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Malwarebytes email breached: The importance of incident response and transparent reporting
Aaron Kraus

Due to the partnership between Coalition and Malwarebytes, we were given advance notice of an attack on Malwarebytes’ Microsoft Office 365 and Azure environment. Details of the attack can be found here. Coalition would like to applaud Malwarebytes for their quick response, thorough investigation, and commitment to transparency in sharing details.

Cyber attacks are a fact of life, and this positive handling of the situation reinforces our commitments both to using Malwarebytes as our own endpoint detection & response (EDR) solution, as well as recommending their service to our policyholders.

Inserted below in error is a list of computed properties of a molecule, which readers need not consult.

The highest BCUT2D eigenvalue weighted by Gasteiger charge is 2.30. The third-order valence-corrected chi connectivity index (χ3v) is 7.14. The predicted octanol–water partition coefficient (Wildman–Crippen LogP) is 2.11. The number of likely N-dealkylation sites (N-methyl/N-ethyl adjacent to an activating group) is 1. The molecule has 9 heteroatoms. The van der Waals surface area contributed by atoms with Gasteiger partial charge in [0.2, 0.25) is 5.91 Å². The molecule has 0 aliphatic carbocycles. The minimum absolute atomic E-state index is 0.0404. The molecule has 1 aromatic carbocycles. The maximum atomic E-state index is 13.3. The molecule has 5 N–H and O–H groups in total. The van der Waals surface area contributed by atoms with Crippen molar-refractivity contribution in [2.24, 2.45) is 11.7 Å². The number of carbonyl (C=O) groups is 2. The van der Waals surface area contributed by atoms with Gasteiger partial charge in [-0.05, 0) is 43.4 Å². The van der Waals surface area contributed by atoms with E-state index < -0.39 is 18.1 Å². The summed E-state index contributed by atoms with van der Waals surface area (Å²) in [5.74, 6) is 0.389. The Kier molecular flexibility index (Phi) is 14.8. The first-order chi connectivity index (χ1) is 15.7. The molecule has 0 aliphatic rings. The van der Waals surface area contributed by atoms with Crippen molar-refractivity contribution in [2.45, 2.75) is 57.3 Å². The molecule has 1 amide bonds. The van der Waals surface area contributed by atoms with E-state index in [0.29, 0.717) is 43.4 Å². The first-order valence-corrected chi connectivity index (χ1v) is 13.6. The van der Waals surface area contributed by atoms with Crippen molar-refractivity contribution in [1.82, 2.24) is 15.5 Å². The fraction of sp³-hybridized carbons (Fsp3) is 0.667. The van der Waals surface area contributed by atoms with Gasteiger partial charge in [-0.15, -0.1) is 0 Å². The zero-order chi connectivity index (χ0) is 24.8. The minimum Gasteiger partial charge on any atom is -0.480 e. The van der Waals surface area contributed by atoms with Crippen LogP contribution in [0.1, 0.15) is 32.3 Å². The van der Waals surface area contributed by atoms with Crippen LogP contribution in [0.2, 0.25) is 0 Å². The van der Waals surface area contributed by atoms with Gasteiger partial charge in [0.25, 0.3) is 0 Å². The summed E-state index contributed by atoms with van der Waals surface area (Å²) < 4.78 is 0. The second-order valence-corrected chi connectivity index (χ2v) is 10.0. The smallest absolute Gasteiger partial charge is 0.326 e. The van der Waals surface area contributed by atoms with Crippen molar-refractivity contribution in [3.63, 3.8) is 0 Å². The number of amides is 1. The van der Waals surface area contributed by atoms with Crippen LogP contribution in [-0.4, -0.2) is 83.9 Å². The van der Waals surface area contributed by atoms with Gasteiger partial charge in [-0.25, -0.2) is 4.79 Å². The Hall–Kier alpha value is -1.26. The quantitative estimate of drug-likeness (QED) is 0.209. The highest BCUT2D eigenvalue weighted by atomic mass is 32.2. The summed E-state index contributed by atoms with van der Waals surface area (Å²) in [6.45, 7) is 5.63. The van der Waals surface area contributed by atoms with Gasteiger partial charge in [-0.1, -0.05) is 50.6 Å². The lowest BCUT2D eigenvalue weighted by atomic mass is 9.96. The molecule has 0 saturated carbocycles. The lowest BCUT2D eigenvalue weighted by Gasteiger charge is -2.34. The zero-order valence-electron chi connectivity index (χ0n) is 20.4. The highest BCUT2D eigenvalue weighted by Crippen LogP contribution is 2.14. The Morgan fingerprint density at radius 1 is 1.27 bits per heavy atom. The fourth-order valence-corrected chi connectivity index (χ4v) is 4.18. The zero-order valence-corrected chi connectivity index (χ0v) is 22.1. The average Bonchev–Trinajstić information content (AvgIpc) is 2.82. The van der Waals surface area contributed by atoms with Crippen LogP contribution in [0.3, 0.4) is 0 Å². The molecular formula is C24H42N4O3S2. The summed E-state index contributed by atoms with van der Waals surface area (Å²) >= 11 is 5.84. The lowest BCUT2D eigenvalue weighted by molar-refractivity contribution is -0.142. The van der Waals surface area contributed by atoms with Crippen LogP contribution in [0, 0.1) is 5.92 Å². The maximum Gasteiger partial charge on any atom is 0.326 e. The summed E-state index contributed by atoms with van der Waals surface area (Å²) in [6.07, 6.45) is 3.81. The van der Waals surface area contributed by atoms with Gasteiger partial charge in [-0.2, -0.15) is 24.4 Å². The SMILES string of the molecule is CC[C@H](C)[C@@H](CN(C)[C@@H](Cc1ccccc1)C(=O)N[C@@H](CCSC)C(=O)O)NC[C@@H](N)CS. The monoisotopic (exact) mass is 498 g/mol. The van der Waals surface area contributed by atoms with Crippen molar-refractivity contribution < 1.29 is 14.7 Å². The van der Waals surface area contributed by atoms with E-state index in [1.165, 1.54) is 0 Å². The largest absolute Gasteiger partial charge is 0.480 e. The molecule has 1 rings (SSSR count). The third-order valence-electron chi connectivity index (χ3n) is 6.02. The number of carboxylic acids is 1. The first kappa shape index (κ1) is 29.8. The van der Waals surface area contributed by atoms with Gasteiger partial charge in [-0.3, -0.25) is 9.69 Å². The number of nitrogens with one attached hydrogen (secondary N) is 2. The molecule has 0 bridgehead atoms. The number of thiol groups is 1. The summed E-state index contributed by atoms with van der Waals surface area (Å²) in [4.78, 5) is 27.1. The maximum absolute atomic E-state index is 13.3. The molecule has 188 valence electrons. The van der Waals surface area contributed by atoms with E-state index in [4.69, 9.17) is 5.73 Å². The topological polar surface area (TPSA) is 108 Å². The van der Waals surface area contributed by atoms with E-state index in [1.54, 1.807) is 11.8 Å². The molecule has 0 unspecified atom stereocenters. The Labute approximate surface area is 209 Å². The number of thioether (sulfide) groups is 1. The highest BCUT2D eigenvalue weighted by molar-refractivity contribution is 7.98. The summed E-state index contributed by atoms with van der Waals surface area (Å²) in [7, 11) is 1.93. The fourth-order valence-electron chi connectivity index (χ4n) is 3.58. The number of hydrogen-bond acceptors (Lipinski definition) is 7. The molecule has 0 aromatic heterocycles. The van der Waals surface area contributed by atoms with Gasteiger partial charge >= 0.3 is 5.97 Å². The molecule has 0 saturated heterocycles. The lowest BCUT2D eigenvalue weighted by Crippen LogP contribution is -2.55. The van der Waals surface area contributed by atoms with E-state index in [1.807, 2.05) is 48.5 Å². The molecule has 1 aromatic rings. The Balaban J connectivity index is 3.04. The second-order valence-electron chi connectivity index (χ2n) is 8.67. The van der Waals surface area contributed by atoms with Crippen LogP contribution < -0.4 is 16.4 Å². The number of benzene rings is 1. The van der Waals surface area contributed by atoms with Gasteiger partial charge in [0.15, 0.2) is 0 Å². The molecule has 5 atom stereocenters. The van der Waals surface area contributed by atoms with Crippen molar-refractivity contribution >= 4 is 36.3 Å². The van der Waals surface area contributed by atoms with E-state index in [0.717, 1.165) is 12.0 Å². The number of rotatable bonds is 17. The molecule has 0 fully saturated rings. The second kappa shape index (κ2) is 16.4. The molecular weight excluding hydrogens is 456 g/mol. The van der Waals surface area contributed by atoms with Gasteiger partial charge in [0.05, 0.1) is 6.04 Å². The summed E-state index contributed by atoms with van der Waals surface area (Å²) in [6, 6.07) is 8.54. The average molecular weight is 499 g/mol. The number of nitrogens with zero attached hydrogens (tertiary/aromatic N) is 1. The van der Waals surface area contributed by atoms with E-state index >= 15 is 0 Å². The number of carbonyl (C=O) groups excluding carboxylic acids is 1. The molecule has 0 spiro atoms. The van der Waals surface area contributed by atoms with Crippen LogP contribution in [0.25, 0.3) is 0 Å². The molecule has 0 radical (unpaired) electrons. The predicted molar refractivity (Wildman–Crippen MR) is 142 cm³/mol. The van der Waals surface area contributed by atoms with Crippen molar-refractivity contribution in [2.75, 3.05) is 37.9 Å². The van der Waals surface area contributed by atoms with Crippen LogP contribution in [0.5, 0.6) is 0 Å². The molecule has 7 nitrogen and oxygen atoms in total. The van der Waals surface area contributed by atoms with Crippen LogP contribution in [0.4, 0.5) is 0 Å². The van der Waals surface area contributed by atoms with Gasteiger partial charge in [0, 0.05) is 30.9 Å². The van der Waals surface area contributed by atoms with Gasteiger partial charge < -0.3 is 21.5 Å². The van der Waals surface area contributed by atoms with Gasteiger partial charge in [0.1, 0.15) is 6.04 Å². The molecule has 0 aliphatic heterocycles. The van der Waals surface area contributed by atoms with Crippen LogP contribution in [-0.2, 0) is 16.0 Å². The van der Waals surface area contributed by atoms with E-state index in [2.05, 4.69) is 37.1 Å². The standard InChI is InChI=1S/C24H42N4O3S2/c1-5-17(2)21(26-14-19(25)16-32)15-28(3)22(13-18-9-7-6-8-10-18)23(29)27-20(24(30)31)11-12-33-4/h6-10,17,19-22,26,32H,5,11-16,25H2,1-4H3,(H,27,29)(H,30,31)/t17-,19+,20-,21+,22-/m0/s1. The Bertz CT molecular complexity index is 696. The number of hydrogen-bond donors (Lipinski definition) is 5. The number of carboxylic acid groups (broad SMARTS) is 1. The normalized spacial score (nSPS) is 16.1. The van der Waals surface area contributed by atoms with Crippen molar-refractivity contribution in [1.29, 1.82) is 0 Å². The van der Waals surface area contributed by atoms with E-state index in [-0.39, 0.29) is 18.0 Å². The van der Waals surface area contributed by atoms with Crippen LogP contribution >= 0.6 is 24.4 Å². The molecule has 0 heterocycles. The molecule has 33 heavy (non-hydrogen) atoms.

Malwarebytes provides endpoint security products and services, including anti-malware, malware incident response, and EDR. The company disclosed an attack, perpetrated by the same Nation State Actor implicated in the recent breach of SolarWinds, in which the attacker abused access to the company’s internal email hosted on Microsoft Office 365 and Azure. As a result, the attackers gained access to a limited number of internal company emails.

Luckily this compromise does not appear to have impacted Malwarebytes’ customers, and use of their software is still recommended. However, vigilance is always required as email is both a target and avenue for cyber attacks. Coalition’s data shows that organizations using Microsoft 365 are 3.2x more likely to experience a business email compromise (BEC), and we saw a 67% increase in the frequency of BEC from 2019 to 2020.